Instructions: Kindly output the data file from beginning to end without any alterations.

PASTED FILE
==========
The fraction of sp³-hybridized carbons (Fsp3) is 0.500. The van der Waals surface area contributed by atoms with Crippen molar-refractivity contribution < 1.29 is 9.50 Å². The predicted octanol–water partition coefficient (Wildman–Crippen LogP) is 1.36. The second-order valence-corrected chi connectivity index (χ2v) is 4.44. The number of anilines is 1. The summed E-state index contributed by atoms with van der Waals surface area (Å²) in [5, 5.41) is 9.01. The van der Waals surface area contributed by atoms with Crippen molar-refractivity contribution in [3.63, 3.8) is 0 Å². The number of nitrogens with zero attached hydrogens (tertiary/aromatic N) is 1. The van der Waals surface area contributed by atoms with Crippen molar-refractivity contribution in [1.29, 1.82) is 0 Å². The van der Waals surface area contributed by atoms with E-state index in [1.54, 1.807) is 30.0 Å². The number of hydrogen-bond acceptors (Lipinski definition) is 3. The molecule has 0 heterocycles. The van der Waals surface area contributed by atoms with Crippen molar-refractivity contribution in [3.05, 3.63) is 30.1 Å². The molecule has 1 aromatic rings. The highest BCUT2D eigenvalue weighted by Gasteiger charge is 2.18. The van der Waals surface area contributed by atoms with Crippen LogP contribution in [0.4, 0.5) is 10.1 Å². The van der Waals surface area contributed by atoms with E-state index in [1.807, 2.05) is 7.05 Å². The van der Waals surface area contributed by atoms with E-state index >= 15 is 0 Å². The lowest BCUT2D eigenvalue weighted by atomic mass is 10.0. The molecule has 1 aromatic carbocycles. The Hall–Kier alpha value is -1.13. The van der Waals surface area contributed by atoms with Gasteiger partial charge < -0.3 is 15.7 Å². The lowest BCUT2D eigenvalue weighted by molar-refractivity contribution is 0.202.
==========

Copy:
The fraction of sp³-hybridized carbons (Fsp3) is 0.500. The van der Waals surface area contributed by atoms with Crippen molar-refractivity contribution < 1.29 is 9.50 Å². The predicted octanol–water partition coefficient (Wildman–Crippen LogP) is 1.36. The second-order valence-corrected chi connectivity index (χ2v) is 4.44. The number of anilines is 1. The summed E-state index contributed by atoms with van der Waals surface area (Å²) in [5, 5.41) is 9.01. The van der Waals surface area contributed by atoms with Crippen molar-refractivity contribution in [3.63, 3.8) is 0 Å². The number of nitrogens with zero attached hydrogens (tertiary/aromatic N) is 1. The van der Waals surface area contributed by atoms with Crippen molar-refractivity contribution in [1.29, 1.82) is 0 Å². The van der Waals surface area contributed by atoms with E-state index in [1.54, 1.807) is 30.0 Å². The number of hydrogen-bond acceptors (Lipinski definition) is 3. The molecule has 0 heterocycles. The van der Waals surface area contributed by atoms with Crippen molar-refractivity contribution in [3.05, 3.63) is 30.1 Å². The molecule has 1 aromatic rings. The highest BCUT2D eigenvalue weighted by Gasteiger charge is 2.18. The van der Waals surface area contributed by atoms with Crippen LogP contribution in [0.4, 0.5) is 10.1 Å². The van der Waals surface area contributed by atoms with E-state index in [1.807, 2.05) is 7.05 Å². The van der Waals surface area contributed by atoms with E-state index >= 15 is 0 Å². The lowest BCUT2D eigenvalue weighted by atomic mass is 10.0. The molecule has 1 aromatic carbocycles. The Hall–Kier alpha value is -1.13. The van der Waals surface area contributed by atoms with Gasteiger partial charge < -0.3 is 15.7 Å². The lowest BCUT2D eigenvalue weighted by molar-refractivity contribution is 0.202.